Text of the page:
Appeal from the Order of the Court of Common Pleas of Luzerne County in case of Leo Realty Company v. Redevelopment Authority of the City of Wilkes-Barre, No. 252 January Term, 1972.
Jerry B. Chariton, with him Louis Shaffer, for appellant.
Donald D. McFadden, with him Flanagan, Doran, Biscontini & Shaffer, for appellee.
President Judge Bowman and Judges Crumlish, Jr., Kramer, Wilkinson, Jr., Mencer, Rogers and Blatt. Opinion by Judge Kramer. Judge Crumlish, Jr. concurs in the decision only. Dissenting Opinion by Judge Mencer.
[ 13 Pa. Commw. Page 289]
This is an appeal filed by Leo Realty Company (Leo) from an order of the Court of Common Pleas of Luzerne County, dated June 15, 1973, wherein the preliminary objections filed by Leo to the declaration of taking filed by the Redevelopment Authority of the City of Wilkes-Barre (Authority) were dismissed.
Prior to 1968, Leo owned and operated a warehouse on South State Street in Wilkes-Barre, apparently for the warehousing of the goods and merchandise of Landau's Furniture Store. The exact relationship between Leo and the furniture store is not explained in the record other than the president of Leo stated that the operation of the warehouse was essential to the carrying on of his business, which he identified as Landau's Furniture Store. It was stipulated for the record that in December 1968 Leo was dispossessed of its warehouse property on State Street, and that through the assistance of the Authority, Leo was relocated in May or June of 1969 to the premises on North Wells Street in
[ 13 Pa. Commw. Page 290]
Wilkes-Barre, which are the subject matter of this proceeding. On January 17, 1969, the Planning Commission of the City of Wilkes-Barre approved an area, including Leo's North Wells Street property, for rehabilitation as an urban renewal area. Public hearings were held in April of 1969 and May of 1971. On December 3, 1971, the Authority filed a declaration of taking describing Leo's North Wells Street property, which was served on Julius Landau, president of Leo, on December 10, 1971. The property was posted on December 8, 1971, and Leo was given notice to "quit, surrender, and deliver up" its property.
On December 30, 1971, Leo filed preliminary objections in which it: (1) questioned the sufficiency of the bond (this issue was withdrawn); (2) challenged whether its property was in a blighted area; (3) challenged whether the proposed taking was for the public use; and (4) alleged that the proposed taking was unjust and unwarranted because the property in question was owned by Leo as the result of a relocation caused by a prior condemnation.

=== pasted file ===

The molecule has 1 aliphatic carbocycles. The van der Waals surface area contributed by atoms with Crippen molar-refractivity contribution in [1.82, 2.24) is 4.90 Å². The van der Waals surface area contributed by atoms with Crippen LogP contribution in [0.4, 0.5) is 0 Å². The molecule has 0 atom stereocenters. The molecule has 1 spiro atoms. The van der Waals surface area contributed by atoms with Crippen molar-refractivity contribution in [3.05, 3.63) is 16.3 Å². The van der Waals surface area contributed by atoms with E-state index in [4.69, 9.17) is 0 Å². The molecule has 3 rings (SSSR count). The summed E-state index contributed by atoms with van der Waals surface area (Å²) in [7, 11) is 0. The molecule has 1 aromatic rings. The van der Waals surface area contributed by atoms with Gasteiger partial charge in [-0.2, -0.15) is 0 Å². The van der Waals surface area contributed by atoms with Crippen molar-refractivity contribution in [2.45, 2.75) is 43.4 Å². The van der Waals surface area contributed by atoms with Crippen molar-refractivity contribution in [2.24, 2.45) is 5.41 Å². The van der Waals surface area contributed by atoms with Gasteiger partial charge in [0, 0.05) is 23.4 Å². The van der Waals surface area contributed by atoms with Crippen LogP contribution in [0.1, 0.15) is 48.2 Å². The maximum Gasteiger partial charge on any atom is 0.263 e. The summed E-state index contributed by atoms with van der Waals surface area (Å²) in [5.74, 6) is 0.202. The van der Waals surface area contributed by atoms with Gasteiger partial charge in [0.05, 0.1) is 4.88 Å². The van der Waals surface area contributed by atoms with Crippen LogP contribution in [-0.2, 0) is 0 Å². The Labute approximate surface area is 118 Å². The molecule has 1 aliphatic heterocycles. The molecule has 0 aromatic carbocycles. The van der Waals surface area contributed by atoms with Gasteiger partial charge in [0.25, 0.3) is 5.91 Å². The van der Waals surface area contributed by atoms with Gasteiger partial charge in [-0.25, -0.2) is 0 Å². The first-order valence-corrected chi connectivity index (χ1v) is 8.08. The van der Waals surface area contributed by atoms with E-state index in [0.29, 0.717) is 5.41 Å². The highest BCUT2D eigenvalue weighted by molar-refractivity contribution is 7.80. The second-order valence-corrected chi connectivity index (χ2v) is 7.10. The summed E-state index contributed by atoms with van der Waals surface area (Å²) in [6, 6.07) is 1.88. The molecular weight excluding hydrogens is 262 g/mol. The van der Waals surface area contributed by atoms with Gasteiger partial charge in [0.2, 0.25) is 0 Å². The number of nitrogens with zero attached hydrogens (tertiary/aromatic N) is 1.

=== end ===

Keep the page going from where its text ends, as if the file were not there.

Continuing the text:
Depositions on these preliminary objections and an answer filed thereto by the Authority were taken and presented to the court below for disposition of the preliminary objections. The court below, in dismissing Leo's preliminary objections, found that although Leo's building was structurally sound, it was located in an area which had been deemed to be blighted because of "environmental deficiencies." The lower court determined that the action of the Authority in condemning Leo's property was not unreasonable and was not made in bad faith. It also determined that the Authority had followed all of the procedural and due process provisions of the Eminent Domain Code, Act of June 22, 1964, Sp. Sess., P.L. 84, as amended, 26 P.S. § 1-101 et seq.
[ 13 Pa. Commw. Page 291]
Leo has presented issues to this Court which were not raised by the preliminary objections, and although the court below passed upon such issues, this Court will merely mention in passing that the established law in this Commonwealth is that structurally sound buildings, in an area properly declared to be a blighted area, are subject to condemnation. See Crawford v. Redevelopment Authority, 418 Pa. 549, 211 A.2d 866 (1965); St. Peter's Roman Catholic Parish v. Urban Redevelopment Authority of Pittsburgh, 394 Pa. 194, 146 A.2d 724 (1958); Oliver v. Clairton, 374 Pa. 333, 98 A.2d 47 (1953); and Golden Dawn Shops, Inc. v. Philadelphia Redevelopment Authority, 3 Pa. Commonwealth Ct. 314, 282 A.2d 395 (1971). Crawford, supra, teaches us that "[t]he power of discretion over what areas are to be considered blighted is solely within the power of the Authority. The only function of the courts in this matter is to see that the Authority has acted not in bad faith; to see that the Authority has not acted arbitrarily; to see that the Authority has followed the statutory procedures in making its ...